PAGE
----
When South Africa sneezes, Namibia catches the cold. We are reminded of this famous saying every time political upheaval grips our neighbours south of the Orange River.
This time around, the vicious cycle of violence, death and looting that erupted in South Africa has compounded an already contracted regional economic performance in the face of a devastating global pandemic. The escalating violence and looting have crippled South Africa’s most important industries, led to the deaths of over 72
people, while there has been a slide in the country’s currency, which the Namibia dollar is also pegged to.
There is no doubt that we have already caught the terrible cold, considering the devastating ripple effect the
unrest in South Africa has on our economy.
We simply can’t do without one of Africa’s industrial powerhouses. South Africa’s GDP is more than twice the size of nine other SADC countries combined.
No wonder, for years we continue to import commodities from South Africa, including high-value manufactured goods, vehicles, chemicals, iron and steel products, vegetables, toys and sports apparel, and even toothpicks. Much has been said about our over-reliance on South Africa, and whether it was sustainable in the long run.
South Africa remained Namibia’s largest import market, with a share of 32% of the value of all goods received into the country during April 2021.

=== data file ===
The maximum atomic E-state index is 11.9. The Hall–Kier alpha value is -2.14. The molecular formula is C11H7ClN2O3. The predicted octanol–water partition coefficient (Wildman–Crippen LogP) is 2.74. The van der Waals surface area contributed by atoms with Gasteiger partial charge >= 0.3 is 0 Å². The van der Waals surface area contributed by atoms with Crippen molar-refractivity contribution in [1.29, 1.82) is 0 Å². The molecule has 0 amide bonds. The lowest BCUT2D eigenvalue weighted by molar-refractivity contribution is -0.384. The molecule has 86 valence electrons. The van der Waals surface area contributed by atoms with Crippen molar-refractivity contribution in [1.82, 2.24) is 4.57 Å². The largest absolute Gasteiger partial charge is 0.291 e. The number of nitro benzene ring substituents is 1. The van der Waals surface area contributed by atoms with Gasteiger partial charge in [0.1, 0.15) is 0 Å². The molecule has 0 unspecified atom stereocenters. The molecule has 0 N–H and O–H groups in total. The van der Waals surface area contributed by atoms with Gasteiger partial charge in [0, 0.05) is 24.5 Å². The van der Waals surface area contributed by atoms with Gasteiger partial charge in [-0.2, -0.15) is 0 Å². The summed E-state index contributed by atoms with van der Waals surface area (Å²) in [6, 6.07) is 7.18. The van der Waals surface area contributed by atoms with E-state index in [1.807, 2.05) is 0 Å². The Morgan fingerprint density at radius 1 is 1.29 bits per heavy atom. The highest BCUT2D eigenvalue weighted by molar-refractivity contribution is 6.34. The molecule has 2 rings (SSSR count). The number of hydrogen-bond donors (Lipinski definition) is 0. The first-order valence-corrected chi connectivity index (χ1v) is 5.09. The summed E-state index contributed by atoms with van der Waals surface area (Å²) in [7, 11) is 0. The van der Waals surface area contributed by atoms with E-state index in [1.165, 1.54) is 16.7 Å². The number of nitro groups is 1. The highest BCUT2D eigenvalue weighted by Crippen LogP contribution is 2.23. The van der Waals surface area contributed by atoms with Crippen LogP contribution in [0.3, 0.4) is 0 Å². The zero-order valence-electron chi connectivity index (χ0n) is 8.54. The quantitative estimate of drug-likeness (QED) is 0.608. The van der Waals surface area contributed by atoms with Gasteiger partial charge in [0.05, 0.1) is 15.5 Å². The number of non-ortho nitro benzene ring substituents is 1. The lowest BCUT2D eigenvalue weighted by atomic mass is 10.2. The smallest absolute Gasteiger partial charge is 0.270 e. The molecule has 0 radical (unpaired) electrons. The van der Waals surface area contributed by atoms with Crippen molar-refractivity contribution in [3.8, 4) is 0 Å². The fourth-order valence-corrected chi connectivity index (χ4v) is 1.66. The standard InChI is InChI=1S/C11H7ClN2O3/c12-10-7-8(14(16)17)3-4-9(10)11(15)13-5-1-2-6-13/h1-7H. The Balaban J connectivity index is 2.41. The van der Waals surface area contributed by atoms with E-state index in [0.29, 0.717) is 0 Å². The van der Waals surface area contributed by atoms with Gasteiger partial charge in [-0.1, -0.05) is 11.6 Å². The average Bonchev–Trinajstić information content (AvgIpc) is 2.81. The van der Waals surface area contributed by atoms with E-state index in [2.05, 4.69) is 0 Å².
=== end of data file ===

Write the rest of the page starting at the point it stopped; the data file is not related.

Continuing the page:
According to the April 2021 Trade Statistics Bulletin compiled by the Namibia Statistics Agency (NSA), Namibia’s trade composition by partner illustrated that China remained Namibia’s largest export market, while South Africa maintained her first position as Namibia’s largest
source of imports. As many commentators suggested
this week, the unfolding unrest in South Africa is surely another wake-up call for Namibian stakeholders to look at coming up with ways aimed at reducing our excessive dependence on South Africa. Surely, boosting local industrialisation capacity and wooing investors to our shores will go a long way to reduce poverty and social inequality in our country.
But we also need to change our mindsets. Do we really need to still import bottled water from South Africa? The NSA says in May this year, the country imported bottled water worth N$39.8 million from that country.
As President Hage Geingob said yesterday, “we are still importing small things like potatoes that we can grow here ourselves”.
While we need to make a concerted effort to unshackle ourselves from South Africa’s growing uncertain
supply chain and easily disrupted manufacturing sector, we should not forget the similarities between us and our neighbour.
Like South Africa, we have rampant youth unemployment, a mass of poorly educated young people growing increasingly frustrated at the lack of jobs and affordable training opportunities, while we seem to have no solutions for their problems. With their energy levels and susceptibility to outside influence, we are sitting on a time bomb.
We also have an insufficient number of poorly paid,
unfit, poorly trained police force members incapable of handling any big onslaught of an organised and
coordinated attempt at destabilising the country.